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Reasons to visit South Wales

South Wales is home to the capital city of Wales: Cardiff. Therefore it's not just the seat of the Welsh Assembly but a centre of culture, sport and entertainment. The BBC has one of it's biggest studios there.

It's also home to some of the most fantastic countryside in Britain, from the wild hills of the Brecon Beacons to lush wooded valleys of the Usk and the Wye. As well as the natural scenery, the Usk and Wye valleys claim the largest number of castles per square mile in Great Britain (though I think the fewest square miles per castle would be more accurate). No matter whether you're looking for castles or scenery though, the whole area is full of opportunities for pleasant exercise; walking, cycling, horse-riding, canoeing and more.

Then for visitors who like to keep within sight of the sea, all those same pleasures can be found on the Gower peninsula and in Pembrokeshire. In between Carmarthen Bay is filled with vast expanses of sandy beaches and very few people. It's perfect for getting-away-from-it-all. There are more great beaches in Swansea Bay too, as well as Swansea itself, the Mumbles and Portcawl.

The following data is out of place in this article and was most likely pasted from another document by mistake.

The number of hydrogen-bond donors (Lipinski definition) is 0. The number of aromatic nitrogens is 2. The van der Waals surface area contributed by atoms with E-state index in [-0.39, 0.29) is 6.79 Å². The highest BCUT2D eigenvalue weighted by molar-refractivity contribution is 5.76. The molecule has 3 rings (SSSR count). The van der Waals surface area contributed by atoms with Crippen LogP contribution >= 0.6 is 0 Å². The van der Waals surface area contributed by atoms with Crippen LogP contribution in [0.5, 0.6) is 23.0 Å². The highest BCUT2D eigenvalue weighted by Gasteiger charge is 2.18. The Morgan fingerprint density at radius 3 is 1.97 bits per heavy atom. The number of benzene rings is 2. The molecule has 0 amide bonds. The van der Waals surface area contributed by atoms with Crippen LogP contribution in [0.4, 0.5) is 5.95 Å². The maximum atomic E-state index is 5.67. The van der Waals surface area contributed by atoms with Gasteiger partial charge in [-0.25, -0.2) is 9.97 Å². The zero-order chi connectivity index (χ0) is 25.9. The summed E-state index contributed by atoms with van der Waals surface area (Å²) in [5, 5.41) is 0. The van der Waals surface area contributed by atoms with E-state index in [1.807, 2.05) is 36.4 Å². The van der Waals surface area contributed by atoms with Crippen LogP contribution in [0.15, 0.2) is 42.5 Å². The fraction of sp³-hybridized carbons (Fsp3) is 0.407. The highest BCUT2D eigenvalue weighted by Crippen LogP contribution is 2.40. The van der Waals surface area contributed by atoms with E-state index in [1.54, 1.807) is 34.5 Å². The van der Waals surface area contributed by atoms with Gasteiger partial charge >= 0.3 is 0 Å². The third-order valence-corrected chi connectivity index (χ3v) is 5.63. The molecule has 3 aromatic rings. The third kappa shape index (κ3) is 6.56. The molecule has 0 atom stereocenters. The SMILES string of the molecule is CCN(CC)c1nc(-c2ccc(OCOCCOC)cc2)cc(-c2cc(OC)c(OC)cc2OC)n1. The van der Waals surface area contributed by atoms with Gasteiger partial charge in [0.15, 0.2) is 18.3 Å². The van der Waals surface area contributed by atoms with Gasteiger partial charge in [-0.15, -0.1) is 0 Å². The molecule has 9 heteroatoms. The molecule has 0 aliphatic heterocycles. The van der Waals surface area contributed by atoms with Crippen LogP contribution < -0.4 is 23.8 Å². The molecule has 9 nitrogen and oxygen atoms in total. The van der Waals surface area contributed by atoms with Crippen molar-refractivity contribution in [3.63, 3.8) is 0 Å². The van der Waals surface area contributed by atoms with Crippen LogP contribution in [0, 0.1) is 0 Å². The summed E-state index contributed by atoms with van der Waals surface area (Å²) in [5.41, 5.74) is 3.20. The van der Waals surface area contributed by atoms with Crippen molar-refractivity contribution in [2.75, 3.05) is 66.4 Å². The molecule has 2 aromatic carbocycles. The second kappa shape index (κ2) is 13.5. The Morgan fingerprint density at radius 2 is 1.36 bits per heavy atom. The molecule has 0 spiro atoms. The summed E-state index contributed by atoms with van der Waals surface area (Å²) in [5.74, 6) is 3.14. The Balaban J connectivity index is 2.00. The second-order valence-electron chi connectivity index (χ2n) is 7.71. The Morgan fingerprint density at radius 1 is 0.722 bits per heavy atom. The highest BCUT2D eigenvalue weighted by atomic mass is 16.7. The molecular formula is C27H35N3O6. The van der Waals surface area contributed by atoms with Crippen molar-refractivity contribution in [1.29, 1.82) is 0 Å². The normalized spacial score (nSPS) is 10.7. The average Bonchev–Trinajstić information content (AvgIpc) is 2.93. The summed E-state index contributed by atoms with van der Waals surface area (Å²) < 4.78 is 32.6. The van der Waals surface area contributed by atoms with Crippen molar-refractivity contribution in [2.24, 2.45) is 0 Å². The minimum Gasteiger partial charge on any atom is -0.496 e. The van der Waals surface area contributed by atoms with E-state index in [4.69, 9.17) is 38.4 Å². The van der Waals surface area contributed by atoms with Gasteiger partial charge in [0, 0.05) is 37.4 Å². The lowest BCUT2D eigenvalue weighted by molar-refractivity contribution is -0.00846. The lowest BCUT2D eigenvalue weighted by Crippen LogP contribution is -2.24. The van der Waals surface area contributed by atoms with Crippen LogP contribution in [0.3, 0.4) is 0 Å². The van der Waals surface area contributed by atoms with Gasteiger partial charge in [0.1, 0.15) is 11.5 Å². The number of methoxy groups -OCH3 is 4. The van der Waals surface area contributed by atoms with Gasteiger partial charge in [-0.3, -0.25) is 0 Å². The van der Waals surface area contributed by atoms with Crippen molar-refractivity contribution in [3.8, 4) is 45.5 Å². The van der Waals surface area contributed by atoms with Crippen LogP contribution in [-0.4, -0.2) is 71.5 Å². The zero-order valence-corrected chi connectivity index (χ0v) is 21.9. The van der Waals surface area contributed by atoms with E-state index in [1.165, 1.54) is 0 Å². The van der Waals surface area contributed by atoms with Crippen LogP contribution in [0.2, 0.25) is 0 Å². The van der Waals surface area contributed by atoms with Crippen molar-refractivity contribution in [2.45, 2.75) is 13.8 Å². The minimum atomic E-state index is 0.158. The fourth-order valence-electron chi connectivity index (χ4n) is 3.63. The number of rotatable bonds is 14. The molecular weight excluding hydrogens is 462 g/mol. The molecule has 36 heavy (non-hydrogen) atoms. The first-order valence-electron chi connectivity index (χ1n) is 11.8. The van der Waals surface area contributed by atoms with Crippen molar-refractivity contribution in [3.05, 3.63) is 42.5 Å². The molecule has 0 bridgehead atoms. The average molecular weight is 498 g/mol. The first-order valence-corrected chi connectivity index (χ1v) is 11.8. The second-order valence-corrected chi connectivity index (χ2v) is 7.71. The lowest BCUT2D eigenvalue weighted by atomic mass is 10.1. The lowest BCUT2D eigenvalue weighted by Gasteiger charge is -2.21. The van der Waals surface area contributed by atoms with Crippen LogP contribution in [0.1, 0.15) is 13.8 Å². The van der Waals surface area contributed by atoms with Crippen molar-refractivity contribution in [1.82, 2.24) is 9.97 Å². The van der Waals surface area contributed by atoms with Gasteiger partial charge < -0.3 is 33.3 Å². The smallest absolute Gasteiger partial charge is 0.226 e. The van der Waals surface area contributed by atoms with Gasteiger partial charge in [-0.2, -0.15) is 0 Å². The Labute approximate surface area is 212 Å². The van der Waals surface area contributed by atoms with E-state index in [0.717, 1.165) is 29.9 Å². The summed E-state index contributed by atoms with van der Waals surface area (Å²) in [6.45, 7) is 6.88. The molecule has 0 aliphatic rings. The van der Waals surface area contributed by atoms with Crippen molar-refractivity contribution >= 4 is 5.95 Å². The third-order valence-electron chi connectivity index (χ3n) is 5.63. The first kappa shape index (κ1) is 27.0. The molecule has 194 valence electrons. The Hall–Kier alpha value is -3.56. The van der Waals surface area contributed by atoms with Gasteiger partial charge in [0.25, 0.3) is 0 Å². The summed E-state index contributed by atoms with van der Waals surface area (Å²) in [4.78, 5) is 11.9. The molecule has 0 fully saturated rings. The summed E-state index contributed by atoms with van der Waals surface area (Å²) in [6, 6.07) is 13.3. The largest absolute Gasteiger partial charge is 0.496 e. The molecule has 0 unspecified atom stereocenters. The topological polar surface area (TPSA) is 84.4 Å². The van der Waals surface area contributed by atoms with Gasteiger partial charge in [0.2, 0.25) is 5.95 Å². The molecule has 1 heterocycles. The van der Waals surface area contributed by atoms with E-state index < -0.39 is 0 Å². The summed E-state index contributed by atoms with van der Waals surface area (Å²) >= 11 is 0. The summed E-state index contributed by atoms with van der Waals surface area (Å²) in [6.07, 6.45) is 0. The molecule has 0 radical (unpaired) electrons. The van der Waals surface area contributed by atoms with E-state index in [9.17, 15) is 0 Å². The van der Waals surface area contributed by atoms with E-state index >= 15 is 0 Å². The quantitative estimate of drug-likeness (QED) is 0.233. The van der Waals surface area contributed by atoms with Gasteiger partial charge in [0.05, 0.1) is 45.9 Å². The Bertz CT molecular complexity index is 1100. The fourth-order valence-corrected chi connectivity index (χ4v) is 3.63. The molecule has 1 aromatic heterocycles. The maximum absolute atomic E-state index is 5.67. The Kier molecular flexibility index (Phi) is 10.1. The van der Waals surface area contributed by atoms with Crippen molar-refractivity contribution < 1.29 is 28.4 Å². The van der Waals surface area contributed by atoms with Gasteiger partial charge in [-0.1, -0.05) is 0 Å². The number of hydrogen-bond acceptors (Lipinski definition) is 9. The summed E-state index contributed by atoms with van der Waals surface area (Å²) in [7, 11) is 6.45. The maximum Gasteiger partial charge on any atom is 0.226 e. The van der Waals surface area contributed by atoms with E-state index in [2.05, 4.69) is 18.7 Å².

Not so long ago, South Wales was the biggest producer of coal in the world. At the time, that didn't always make for the prettiest of places but now that has changed. The old industrial areas have been re-purposed. Old docks in Milford Haven, Swansea and Cardiff have become marinas full of yachts, bars, shops and restaurants. The Cardiff barrage has turned Cardiff Bay from tidal mud to a water-sports paradise, and the Cardiff waterfront is a magnet for just about everyone. The famous "Valleys" have lost their slag-heaps and now there are numerous monuments to the industrial past. Museums and attractions of all sorts even include the opportunity to go down inside a coal mine.

Eating out in South Wales is always a pleasure. Every international cuisine imaginable is on offer in the towns and cities, but the best dining experiences are those that showcase Welsh produce. There's Welsh lamb of course, and the clean waters of the Bristol Channel furnish seafood and fish in abundance. Plus, there is South Wales' unique contribution to gastronomy: laverbread.

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